Capel Garmon – a Neolithic Tomb and an Iron Age ‘Firedog’.
This chambered Neolithic long barrow tomb stands on a ridge above the River Conwy to the south of the village of Capel Garmon, near Betws y Coed. Thought to have been constructed as early as 3500 BC, the tomb is unusual for this part of Wales in resembling similar structures built in the Severn Valley/Cotswold area.
The site has been excavated on a number of occasions and partly restored. The present entrance to the tomb was created in the 19th century, when the monument was used as a stable. The original entrance stood at the south side and led into a rectangular area from which two further circular enclosures branched off. The entire tomb would have been capped with large stones. Today, only one of these capstones, a huge slab of stone 14 feet wide, remains in situ. In addition, the whole structure would have been covered with a pile of stones to form a cairn. The tomb was excavated in the 1920s and traces of bone and late Neolithic ‘Beaker’ pottery have been discovered here.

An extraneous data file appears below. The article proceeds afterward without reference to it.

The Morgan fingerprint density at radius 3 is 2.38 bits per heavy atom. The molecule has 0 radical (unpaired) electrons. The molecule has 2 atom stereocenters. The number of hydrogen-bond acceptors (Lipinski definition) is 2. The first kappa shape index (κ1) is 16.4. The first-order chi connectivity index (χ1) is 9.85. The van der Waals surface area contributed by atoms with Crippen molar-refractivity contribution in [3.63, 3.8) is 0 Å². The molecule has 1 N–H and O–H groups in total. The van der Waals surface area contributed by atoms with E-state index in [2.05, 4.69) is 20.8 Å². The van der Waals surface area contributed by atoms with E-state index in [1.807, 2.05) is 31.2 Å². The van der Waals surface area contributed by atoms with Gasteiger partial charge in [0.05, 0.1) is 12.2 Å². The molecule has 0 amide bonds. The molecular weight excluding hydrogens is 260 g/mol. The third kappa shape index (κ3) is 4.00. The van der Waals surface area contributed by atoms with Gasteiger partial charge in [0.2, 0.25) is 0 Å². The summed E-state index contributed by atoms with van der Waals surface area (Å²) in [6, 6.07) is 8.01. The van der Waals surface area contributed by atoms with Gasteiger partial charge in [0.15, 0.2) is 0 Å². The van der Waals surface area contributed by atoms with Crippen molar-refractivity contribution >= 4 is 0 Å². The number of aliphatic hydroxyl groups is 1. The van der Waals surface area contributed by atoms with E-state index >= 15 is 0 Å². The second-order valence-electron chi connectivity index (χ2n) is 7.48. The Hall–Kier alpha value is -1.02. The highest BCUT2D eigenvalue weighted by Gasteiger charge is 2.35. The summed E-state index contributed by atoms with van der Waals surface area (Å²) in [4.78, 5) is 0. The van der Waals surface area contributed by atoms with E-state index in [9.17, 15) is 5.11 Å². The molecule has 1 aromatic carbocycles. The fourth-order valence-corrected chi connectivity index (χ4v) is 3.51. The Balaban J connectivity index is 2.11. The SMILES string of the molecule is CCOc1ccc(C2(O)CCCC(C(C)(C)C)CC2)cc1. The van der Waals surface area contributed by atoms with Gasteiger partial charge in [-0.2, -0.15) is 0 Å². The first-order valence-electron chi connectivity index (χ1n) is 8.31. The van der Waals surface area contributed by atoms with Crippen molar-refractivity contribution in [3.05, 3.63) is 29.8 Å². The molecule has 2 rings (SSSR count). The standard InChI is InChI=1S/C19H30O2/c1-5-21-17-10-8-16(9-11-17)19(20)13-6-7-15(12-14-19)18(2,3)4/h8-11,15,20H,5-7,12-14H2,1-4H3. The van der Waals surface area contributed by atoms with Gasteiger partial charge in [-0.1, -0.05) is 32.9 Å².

In 1852 an iron ‘firedog’, a decorative stand for a heath, was found in a field at Carreg Goedog Farm, Capel Garmon. Dating to the Iron Age, it consists of two connected horned animal heads and appeared to have been buried on purpose, perhaps as a religious offering. It can now be seen at the National Museum Wales in Cardiff.